Now it's time to make the Bun Cha (my new favorite Vietnamese dish!)  Chop up more pork to make grilled pork patties and grill up some pork tenderlion over a charcoal flame.  Serve some fresh rice noodles, coriander, mint, spring onion and some amazing sauce and enjoy!  You can even dip your freshly friend spring roll in for some added flavor. 
Perrine taking a turn rolling the pork patties. 

Bun new favorite! 

Chef Anthony whipping up a grilled chicken and veggie dish.  I wish I could have eaten more, but I was stuffed by this point. 

We even got certificates at the end! 
Cooking class was great fun!  It was so nice to spend the afternoon with friends, relaxing and doing what I love.  Now I can't make any promises that I'll be able to recreate these recipes when I come home for Christmas, but I'll certainly give it a try. 

Monday, September 30, 2013

Tourist Attraction

After 2 months in Hanoi, I can safely say that I qualify as a walking tourist attraction!

The novelty of an African American person walking through the winding streets of the Old Quarter is a sight be behold!  Sometimes the photos are taken without trying to be noticed and other times entire groups simply walk right up and ask to have their picture taken with me.  This weekend it was a gaggle of teenage girls who were mystified by me and tripped over each other trying to stop for a photo opportunity, to which I politely smiled and obliged.  I'm not really sure who all sees these photos or if I'm the topic of conversation over someone dinner table, but my new found celebrity status is taking some getting used to.  

In other news...schools been in session for nearly a month now and is going well.  Of course there are challenges to being on a founding team and opening a new school...but all in all, I'm really enjoying my international teaching experience thus far.  One of the major differences that I notice is the focus on student learning.  Not once has anyone mentioned the words "high stakes testing", "PSSA" or "test prep".  Our schedule includes a 30 minute AM recess for everyone and an hour lunch/recess combination.  I actually have time in my day to plan and do very little work at home.  It's a completely different culture!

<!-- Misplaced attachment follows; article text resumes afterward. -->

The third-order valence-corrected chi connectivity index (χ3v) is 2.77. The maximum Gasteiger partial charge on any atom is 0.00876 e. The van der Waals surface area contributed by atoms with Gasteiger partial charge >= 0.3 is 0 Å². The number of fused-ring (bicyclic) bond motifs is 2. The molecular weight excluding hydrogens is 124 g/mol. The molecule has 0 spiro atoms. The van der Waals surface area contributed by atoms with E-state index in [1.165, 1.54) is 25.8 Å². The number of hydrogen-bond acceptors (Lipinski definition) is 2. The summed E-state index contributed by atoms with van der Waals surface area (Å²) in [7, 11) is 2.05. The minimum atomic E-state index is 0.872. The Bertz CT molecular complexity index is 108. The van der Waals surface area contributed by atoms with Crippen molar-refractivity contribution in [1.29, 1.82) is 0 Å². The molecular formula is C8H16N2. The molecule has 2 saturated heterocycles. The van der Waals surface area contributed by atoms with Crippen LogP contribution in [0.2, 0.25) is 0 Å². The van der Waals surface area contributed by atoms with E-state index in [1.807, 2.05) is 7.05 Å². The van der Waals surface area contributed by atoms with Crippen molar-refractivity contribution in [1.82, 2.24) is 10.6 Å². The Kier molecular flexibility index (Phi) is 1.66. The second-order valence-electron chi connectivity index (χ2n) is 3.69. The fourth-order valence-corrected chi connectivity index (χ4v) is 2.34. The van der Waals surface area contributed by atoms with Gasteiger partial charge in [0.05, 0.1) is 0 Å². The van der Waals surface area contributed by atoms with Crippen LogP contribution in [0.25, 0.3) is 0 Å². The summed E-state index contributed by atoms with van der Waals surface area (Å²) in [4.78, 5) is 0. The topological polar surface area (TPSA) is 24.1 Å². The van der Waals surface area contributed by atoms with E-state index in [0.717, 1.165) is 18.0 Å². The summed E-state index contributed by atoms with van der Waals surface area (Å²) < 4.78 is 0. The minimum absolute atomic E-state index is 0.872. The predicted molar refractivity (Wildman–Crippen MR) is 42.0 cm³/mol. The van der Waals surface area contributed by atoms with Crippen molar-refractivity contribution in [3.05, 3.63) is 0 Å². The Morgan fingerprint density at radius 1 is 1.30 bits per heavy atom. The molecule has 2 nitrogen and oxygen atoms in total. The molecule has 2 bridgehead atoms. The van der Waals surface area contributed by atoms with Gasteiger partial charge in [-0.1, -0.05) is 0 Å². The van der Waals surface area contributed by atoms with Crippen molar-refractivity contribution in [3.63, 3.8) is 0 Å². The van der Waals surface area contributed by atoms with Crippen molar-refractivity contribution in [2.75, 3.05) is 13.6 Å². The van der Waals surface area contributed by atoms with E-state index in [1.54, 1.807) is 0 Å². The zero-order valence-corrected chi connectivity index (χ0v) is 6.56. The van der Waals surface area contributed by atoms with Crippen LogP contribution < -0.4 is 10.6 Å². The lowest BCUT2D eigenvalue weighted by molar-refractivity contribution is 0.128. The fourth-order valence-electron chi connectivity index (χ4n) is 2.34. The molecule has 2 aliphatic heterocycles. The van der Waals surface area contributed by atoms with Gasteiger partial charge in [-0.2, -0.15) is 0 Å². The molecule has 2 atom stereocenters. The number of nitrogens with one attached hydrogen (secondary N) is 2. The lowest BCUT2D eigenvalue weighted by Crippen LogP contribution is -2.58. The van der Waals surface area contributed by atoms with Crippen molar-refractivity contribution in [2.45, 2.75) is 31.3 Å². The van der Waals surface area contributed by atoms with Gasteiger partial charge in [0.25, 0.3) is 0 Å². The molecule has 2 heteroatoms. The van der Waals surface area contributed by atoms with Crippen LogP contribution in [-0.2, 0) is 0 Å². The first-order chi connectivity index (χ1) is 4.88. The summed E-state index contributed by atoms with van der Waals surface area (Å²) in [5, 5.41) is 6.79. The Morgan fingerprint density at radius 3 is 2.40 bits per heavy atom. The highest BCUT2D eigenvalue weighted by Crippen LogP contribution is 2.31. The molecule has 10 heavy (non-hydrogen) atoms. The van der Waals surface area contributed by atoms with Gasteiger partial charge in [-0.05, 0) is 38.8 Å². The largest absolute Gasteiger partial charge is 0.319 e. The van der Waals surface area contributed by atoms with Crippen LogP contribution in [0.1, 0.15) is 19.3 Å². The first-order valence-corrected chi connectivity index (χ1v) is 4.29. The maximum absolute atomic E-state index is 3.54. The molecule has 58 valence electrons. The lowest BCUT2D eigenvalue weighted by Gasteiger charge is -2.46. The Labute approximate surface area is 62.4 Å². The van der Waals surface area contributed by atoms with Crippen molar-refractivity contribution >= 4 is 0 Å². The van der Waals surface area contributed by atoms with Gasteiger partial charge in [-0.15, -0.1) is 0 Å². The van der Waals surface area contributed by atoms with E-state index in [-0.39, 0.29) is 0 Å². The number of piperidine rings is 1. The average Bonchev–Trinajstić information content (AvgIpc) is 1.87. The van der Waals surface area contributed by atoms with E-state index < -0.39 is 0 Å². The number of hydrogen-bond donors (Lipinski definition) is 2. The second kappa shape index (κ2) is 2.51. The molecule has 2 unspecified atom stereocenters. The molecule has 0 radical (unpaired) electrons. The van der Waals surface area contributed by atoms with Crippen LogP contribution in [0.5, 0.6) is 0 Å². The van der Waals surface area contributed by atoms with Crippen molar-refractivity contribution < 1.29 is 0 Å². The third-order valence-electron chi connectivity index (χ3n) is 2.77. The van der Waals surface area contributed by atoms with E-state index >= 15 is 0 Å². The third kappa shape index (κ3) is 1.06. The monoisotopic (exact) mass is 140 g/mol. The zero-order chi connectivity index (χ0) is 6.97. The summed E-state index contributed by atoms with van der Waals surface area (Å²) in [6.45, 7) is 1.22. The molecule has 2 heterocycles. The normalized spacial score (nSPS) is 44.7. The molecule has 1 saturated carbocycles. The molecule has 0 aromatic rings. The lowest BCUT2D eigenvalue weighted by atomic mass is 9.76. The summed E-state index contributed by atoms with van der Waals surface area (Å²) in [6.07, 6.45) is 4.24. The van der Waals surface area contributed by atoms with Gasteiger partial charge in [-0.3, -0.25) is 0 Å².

I'm all moved into my apartment now and am really enjoying it.  I miss my pup terribly and wish that she was here with me, but it's incredibly comforting to know that she's being well taken care of by my parents and is enjoying being a country dog rather than a suburban dog.  Pictures to come this weekend...after the cleaning lady makes an appearance on Friday.  That's another one of my new found appreciations...a cleaning lady.  It's amazing to come home to a clean house and not have to worry about mopping floors and cleaning bathrooms on the weekend.  

It's finally starting to cool off here and by cool off I mean that the high temp for the day is only about 86 and the humidity levels are topping out at about 50%.  To us westerners, the change is blissful.  You can walk around without sweating through a shirt in 5 minutes and the hair that you spent 20 minutes flat ironing actually looks straight for more than 20 seconds when you walk outside.  The locals on the other hand have referred to the change in weather as "winter coming early"!  Coats, tights and sweatshirts were all the rage late last week as the morning temps dropped to 70.  It really is funny to watch!  I don't know what they will wear when it's really cold out!  Stay tuned!  

I've really been slacking off on keeping up with the blog, so my new goal is to update it every Saturday.  We'll see how long that lasts. 

Wednesday, September 4, 2013

Halong Bay

The Legend of Halong Bay
The legend of Hạ Long has it that, “Once upon a time, soon after the Việt people established their country, invaders came. The Jade Emperor sent Mother Dragon and her Child Dragons down to earth to help the Việt people fight against their enemy. Right at the time invaders’ boats were rushing to the shore, the dragons landed down on earth. The dragons immediately sent out from their mouths a lot of pearls, which then turned into thousands of stone islands emerging in the sea like great walls challenging the invaders’ boats. The fast boats couldn’t manage to stop and crashed into the islands and into each other and broke into pieces.